I agree with your assessment on the command officers, as well. They will keep them with their titles and their money, but they will be phased out through attrition. I also suspect that more money may come from the feds, but the juxtaposition of the two agencies' seniority lists will be interesting if/when layoffs are discussed again. In other words, will somebody who came from DOT with 10 years experience maintain seniority over an ISP trooper with 5 years experience and vice versa. Obviously that will all be worked out, just interested to see how.

    As far as pensions go, the State Patrol does have a slightly better pension (called SPOC), but the DOT enforcement officers are already in the state run IPERS pension as "protection occupations" employees, which means that their current pension system has the same pay-out rules (22 years of service and 55 years old for full benefits, 30 years service for max) as the State Patrol. The IPERS pension is not quite as good as the SPOC one, but it's pretty comparable and I would actually expect people that are vested to just stick with what they have (and they will most likely be given the option of doing so).
  4. kirgi08

    kirgi08 Southern Rogue.
    Silver Member

    Our DMV officers got force fed inta the NCHP over a parochial/corruption scandal.I'm a very good friend of one such officer/I was at his daughters wedding.

    He,an LEO for 15yrs coined the phrase of "Gray Gods".'08.
  5. Must be the "in" thing; just happened last year or the year before with KY. Kentucky Vehicle Enforcement, under the Transportation Cabinet, was merged into Kentucky State Police as the Commercial Vehicle Enforcement division. CVE Officers (formerly KVE) are full sworn LEOs with statewide jurisdiction; in reality, they have the same authority as a Trooper, just more of a focus on commercial vehicles, obviously; they had this authority long before the merger with KSP. I haven't talked to a CVE officer since the merger happened, though, to get their perspective on it.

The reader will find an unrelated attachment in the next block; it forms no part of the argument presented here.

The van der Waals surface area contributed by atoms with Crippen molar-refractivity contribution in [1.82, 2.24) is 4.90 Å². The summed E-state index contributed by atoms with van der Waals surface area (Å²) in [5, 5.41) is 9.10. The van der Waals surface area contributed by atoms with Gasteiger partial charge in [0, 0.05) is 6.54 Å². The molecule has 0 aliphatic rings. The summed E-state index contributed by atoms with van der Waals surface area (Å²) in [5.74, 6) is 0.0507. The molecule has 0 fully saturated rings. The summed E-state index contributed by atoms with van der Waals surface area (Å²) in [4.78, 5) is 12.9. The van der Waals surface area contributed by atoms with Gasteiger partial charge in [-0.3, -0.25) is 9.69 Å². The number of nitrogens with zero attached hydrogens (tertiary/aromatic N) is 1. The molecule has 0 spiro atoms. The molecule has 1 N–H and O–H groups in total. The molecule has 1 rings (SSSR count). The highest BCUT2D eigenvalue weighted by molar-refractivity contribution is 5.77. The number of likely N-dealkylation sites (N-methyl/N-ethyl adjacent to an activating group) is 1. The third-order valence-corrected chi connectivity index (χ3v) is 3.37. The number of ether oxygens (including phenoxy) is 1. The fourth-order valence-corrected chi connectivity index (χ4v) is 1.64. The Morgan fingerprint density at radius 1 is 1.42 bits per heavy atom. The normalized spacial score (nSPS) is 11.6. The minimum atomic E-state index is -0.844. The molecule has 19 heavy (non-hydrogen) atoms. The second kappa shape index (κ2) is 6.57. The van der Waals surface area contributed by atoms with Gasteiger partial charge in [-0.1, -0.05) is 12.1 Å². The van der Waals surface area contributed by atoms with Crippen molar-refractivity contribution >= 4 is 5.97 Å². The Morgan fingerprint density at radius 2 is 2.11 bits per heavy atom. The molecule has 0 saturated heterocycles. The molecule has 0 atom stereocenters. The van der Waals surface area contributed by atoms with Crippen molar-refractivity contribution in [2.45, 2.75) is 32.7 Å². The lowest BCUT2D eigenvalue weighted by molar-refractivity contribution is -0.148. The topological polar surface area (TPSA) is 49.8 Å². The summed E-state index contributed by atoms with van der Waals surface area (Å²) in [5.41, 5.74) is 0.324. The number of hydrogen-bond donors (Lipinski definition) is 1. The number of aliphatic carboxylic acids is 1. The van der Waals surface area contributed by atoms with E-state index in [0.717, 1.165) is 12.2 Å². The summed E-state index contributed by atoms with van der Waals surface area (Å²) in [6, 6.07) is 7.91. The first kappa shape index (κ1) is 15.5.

6. Tennessee Highway Patrol did this also several years ago.
  7. South Fla

    South Fla ©South Fla 2015

    I saw one of the newly marked KVC/CVE vehicles the other day (very sharp, btw) and they have the KSP door decal incorporated into their scheme now.

    Don't know how long it has been that way, but I just saw it.
  8. Was it the same color as the old KVE cars? The ones I've seen have had "commercial" replace "Kentucky" on the doors, and replacing the KVE seal with the KSP one, basically. I can't tell if they're redone old cars, where they just replaced that part of the decals, or they put a whole new decal kit on it.

    Like this:

    #8 CJStudent, Sep 13, 2011
    Last edited: Sep 13, 2011
  9. North Carolina is now bringing pretty much everything, including Corrections, under the heading of one newly-formed agency: DPS. It will be interesting to see how this pans out as well.
  10. I actually had a friend from high school get on with ISP. Graduated the academy and went to Post 16 around the time they were talking about layoffs. He ended up transferring to the DOT to avoid it and was enjoying it. I will have to get a hold of him and get his opinion on it.

    ETA: And I was really starting to like them going to a different vehicle color and going to Tahoes.
    #10 Nick.45, Sep 13, 2011
    Last edited: Sep 13, 2011
  11. When we went through the same thing a few years ago, Sgts. and below kept their same rank. Lts. and above got demoted one rank, but kept their same pay. Seniority for the DMV guys included their time at DMV.
  12. South Fla

    South Fla ©South Fla 2015

    The one I saw was the same color as the old KVE cars. I think it had "Kentucky" replacing "Commercial" on the door, along with the KSP decal of course.

    I can check better tomorrow when I go by the weigh scales in Grant County.